On Facebook I shared a recent article from IFLScience about antioxidant supplementation increasing skin cancer spread in mice, along with my usual advice to eat real food and mostly plants. However I thought I would share a little more on the subject here in my blog.
So what’s the deal here? “Aren’t antioxidants good for us?” you may be asking as you reach for some blueberries! Well that depends on where you’re getting your antioxidants.
Antioxidants and Reactive Oxygen Species
Antioxidants do an important job in dealing with reactive oxygen species (ROS), which are produced in the body as part of your normal metabolism. In fact you’re your body makes it’s own antioxidants to deal with these. The problem arises when there are excess ROS. This can cause damage to our cells and potentially cancer.
The Plot Thickens
So shouldn’t that mean having more antioxidants is protective? And absolutely when those antioxidants are gotten from a diet rich in fruits and vegetables you are right. In fact this was what led researchers back in the late 1980’s to design trials to see if supplementation with beta-carotene and vitamin A would reduce lung cancer risk in high risk populations (smokers and those occupationally exposed to asbestos). However both the ATBC and the CARET studies were stopped early because of an increase in risk not a decrease. In the CARET study there was a 28% increase in lung cancer in those taking the antioxidants compared to those in the placebo group. And even a 17% increase in all cause mortality.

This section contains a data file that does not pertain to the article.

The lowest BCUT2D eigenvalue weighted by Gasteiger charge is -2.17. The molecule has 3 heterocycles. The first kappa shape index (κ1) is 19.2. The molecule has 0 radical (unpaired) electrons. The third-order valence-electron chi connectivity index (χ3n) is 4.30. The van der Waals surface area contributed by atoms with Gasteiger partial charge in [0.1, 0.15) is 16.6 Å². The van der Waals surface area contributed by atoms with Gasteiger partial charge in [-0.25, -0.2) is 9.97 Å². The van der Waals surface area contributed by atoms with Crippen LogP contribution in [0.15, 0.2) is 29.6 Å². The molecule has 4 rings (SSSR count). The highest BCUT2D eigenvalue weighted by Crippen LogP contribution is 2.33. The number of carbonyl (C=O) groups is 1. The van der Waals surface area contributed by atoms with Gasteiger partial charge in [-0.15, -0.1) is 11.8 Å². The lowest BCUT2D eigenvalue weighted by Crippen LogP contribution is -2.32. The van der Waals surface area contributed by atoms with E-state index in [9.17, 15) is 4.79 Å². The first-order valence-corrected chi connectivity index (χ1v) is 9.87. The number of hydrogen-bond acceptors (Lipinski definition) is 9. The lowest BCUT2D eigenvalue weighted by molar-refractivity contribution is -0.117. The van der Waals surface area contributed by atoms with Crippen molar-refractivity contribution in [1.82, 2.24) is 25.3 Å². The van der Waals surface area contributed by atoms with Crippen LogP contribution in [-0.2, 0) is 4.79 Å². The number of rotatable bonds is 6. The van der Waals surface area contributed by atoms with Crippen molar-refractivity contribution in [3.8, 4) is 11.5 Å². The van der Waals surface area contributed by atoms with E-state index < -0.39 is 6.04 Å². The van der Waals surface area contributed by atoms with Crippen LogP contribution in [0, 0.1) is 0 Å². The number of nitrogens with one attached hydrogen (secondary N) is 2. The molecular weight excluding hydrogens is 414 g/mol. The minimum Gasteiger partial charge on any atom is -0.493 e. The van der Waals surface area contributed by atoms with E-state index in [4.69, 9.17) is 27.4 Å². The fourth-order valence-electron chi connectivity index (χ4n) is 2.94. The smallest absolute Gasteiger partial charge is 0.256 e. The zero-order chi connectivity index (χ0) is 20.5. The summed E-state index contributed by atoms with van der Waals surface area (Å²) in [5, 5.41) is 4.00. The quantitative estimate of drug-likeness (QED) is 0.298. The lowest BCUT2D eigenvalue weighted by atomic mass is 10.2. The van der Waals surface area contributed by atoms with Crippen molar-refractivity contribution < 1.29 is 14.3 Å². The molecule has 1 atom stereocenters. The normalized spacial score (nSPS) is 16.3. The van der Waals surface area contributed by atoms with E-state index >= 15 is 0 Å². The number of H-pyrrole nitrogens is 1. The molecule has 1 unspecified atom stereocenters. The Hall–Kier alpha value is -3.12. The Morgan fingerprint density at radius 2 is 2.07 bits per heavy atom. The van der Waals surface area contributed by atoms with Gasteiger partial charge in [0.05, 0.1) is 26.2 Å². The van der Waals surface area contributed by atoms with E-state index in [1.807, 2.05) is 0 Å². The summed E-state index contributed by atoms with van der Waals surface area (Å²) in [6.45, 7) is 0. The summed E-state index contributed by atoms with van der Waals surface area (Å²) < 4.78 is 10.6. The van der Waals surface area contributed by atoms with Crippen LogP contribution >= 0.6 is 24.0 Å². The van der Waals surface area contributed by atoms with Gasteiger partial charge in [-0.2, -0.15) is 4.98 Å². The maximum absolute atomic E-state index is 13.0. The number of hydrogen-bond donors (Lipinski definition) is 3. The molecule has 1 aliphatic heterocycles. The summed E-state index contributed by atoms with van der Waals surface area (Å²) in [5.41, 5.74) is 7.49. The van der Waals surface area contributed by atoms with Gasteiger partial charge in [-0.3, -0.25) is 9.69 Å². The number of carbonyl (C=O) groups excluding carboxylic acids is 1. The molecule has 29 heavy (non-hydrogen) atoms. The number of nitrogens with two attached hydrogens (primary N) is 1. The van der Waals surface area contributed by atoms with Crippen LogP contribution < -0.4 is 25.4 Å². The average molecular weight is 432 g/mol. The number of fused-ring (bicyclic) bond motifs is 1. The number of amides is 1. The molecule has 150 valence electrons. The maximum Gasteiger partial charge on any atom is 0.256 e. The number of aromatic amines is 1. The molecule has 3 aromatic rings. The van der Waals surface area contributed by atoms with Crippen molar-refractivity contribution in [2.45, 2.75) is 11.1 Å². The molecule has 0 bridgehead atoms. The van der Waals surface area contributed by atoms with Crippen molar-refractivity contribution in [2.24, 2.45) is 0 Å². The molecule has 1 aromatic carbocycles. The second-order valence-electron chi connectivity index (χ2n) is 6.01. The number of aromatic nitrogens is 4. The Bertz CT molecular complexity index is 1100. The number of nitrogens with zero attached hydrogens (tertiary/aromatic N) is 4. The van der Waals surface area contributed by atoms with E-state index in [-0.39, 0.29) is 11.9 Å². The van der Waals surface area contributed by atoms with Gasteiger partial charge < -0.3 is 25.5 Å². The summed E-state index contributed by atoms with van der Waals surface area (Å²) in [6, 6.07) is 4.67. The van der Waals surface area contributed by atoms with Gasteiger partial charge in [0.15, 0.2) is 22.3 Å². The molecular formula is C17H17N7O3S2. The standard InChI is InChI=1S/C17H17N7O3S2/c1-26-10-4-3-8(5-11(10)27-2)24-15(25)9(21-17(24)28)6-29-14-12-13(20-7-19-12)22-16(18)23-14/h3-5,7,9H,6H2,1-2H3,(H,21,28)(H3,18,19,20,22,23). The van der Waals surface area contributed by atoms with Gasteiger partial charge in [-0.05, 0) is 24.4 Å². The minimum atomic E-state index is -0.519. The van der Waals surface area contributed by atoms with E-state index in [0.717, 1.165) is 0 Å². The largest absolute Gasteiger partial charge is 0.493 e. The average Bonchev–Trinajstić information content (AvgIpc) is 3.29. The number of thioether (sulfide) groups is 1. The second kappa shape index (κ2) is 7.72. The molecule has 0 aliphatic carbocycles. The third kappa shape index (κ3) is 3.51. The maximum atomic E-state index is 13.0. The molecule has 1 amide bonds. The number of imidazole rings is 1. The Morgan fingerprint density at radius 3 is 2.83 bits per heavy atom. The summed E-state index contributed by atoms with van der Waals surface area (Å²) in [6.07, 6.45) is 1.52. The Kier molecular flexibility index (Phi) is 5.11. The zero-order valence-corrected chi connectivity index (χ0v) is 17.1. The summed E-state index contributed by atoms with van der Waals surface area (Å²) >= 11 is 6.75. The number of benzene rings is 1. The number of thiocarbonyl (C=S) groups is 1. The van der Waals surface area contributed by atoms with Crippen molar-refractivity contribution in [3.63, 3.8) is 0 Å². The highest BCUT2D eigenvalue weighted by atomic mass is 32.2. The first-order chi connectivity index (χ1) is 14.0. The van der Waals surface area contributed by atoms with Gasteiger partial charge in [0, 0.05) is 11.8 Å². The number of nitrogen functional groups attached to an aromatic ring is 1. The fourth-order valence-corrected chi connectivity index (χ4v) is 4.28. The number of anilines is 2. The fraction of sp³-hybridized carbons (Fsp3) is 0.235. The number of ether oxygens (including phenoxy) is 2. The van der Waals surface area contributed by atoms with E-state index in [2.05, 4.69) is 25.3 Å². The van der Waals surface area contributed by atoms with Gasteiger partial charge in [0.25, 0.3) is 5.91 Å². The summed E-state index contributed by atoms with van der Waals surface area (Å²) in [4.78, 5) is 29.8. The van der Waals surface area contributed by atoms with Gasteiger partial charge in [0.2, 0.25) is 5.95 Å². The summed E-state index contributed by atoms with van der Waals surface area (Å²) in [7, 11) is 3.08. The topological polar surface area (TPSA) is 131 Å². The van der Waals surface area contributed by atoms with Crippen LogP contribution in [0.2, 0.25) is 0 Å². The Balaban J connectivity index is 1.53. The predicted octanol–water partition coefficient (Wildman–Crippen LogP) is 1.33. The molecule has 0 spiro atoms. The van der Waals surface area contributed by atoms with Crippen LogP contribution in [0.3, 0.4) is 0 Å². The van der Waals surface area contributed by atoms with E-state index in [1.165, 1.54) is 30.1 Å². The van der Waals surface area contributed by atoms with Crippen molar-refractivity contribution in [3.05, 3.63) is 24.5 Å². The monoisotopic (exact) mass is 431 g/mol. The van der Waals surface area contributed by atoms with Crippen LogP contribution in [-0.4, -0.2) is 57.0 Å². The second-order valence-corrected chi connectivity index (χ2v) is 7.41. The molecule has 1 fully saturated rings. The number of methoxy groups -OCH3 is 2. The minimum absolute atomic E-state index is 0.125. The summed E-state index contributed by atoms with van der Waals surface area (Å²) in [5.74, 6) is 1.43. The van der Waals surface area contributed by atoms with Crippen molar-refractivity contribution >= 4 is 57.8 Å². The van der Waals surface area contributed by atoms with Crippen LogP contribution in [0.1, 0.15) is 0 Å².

Take Away Message
So forget the antioxidant supplements but continue to reach for those blueberries and enjoy a wide range of colourful fruits and veggies, safe in the knowledge you are giving your body a superfriend not foe.
Unless you have food chemical intolerances but that’s a story for another day!
The Effect of Vitamin E and Beta Carotene on the Incidence of Lung Cancer and Other Cancers in Male Smokers [ONLINE] Available at: http://www.nejm.org/doi/full/10.1056/NEJM199404143301501. [Accessed 12 October 2015].
Effects of a combination of beta carotene and vitamin A on lung cancer and cardiovascular disease. [ONLINE] Available at: http://escholarship.org/uc/item/0mr2057n. [Accessed 12 October 2015].